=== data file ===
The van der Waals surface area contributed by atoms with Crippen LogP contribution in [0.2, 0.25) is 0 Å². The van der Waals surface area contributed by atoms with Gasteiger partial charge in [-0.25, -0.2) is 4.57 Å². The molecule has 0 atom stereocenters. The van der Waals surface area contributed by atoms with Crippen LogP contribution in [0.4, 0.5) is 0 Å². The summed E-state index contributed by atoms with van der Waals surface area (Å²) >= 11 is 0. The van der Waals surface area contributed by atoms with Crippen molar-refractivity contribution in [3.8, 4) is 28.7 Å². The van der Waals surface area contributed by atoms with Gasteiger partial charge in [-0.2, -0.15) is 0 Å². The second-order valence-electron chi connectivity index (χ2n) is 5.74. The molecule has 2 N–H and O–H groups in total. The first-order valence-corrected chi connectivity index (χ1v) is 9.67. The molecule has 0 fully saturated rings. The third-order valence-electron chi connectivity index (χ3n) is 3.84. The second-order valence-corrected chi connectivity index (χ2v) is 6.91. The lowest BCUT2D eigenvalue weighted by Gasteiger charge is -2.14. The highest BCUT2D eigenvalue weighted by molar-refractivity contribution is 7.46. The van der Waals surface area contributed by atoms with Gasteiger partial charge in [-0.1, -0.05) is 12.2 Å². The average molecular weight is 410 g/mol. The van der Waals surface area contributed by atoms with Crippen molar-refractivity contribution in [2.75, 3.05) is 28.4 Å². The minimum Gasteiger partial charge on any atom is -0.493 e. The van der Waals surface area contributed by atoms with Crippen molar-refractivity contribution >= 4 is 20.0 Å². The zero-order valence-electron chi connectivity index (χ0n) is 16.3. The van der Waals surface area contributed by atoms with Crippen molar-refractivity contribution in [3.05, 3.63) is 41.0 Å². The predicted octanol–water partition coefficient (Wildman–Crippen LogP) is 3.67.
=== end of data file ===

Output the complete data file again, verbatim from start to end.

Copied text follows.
The van der Waals surface area contributed by atoms with Crippen LogP contribution in [0.2, 0.25) is 0 Å². The van der Waals surface area contributed by atoms with Gasteiger partial charge in [-0.25, -0.2) is 4.57 Å². The molecule has 0 atom stereocenters. The van der Waals surface area contributed by atoms with Crippen LogP contribution in [0.4, 0.5) is 0 Å². The summed E-state index contributed by atoms with van der Waals surface area (Å²) >= 11 is 0. The van der Waals surface area contributed by atoms with Crippen molar-refractivity contribution in [3.8, 4) is 28.7 Å². The van der Waals surface area contributed by atoms with Gasteiger partial charge in [-0.2, -0.15) is 0 Å². The second-order valence-electron chi connectivity index (χ2n) is 5.74. The molecule has 2 N–H and O–H groups in total. The first-order valence-corrected chi connectivity index (χ1v) is 9.67. The molecule has 0 fully saturated rings. The third-order valence-electron chi connectivity index (χ3n) is 3.84. The second-order valence-corrected chi connectivity index (χ2v) is 6.91. The lowest BCUT2D eigenvalue weighted by Gasteiger charge is -2.14. The highest BCUT2D eigenvalue weighted by molar-refractivity contribution is 7.46. The van der Waals surface area contributed by atoms with Gasteiger partial charge in [-0.1, -0.05) is 12.2 Å². The average molecular weight is 410 g/mol. The van der Waals surface area contributed by atoms with Crippen molar-refractivity contribution in [2.75, 3.05) is 28.4 Å². The minimum Gasteiger partial charge on any atom is -0.493 e. The van der Waals surface area contributed by atoms with Crippen molar-refractivity contribution >= 4 is 20.0 Å². The zero-order valence-electron chi connectivity index (χ0n) is 16.3. The van der Waals surface area contributed by atoms with Crippen molar-refractivity contribution in [3.05, 3.63) is 41.0 Å². The predicted octanol–water partition coefficient (Wildman–Crippen LogP) is 3.67.